“SA Express employees were informed (on Wednesday) that they don’t need to worry about their salaries not being paid for June 2018,” the Department said in a statement.
An intervention team from the Department had been working with SA Express to address its liquidity and operational problems prior to the airline’s operating licenses being withdrawn by the South African Civil Aviation Authority (Sacaa).
“The Minister has been engaging various financial institutions for finance arrangements to alleviate SA Express immediate liquidity constraints,” the Department said.
The state-owned carrier faces a bleak future amid liquidity and operational problems.
Sacaa) last month suspended the carrier’s operating permits, citing serious safety concerns. At the time, Sacca said SA Express’s safety management system was deficient.
Fedusa, whose members include the airline’s pilots, this week said the carrier was scrambling to pay this month’s salaries and called for Gordhan to provide emergency funding for this.
SA Express yesterday said since the temporary suspension of its air operators certificate (AOC) and the certification for an approved maintenance organisation (AMO), it had been unable to fly passengers and therefore could not generate revenue.
“The airline can confirm continuous engagements between labour and employees, where management sensitised the concerned parties to the challenges facing the airline as well as the potential risks pertaining to the payment of salaries for the month of June,” SA Express said in a statement.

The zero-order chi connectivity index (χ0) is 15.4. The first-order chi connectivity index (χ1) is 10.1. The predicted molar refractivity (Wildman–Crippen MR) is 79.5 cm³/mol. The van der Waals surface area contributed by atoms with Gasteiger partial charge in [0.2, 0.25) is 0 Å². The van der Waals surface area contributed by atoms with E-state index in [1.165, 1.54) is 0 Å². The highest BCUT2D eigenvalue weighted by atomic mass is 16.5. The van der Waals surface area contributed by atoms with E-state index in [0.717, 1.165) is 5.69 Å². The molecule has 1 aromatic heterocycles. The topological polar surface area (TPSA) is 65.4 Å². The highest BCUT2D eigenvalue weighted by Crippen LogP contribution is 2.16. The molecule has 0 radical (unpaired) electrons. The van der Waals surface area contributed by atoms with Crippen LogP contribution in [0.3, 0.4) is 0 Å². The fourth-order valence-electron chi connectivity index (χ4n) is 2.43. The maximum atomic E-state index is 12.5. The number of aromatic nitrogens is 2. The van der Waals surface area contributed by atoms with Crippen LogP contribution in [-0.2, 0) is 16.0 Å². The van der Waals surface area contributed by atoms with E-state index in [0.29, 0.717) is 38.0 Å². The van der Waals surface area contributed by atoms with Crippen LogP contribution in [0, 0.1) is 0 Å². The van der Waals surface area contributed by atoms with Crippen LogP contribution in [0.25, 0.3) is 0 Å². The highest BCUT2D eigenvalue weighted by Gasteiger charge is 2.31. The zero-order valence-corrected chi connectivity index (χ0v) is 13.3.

“Both labour and employees were reassured that SA Express’s management and its board of directors are tirelessly exploring various alternatives to ensure the payment of staff salaries on June 25,” it added.
Gordhan said the suspension of SA Express’s permits was a “classic example” of the impact of corruption of the country’s national assets. “The grounding of the airline comes as a result of consistent deterioration of the airline’s performance over the years that compromised the safety operation of the airline.
“This impact is informed by actions of the previous executive management that resulted in looting of resources without being held accountable during their tenure in the airline,” Gordhan said at the time.
Last month, he announced government’s intention to merge SA Airways, SA Express and Mango.
“Bringing the airlines together and rationalising their routes are important. Rationalising the kind of aircraft needed at a particular time and day - that’s the experience we’re beginning to learn from airlines around the world,” he said.
- BUSINESS REPORT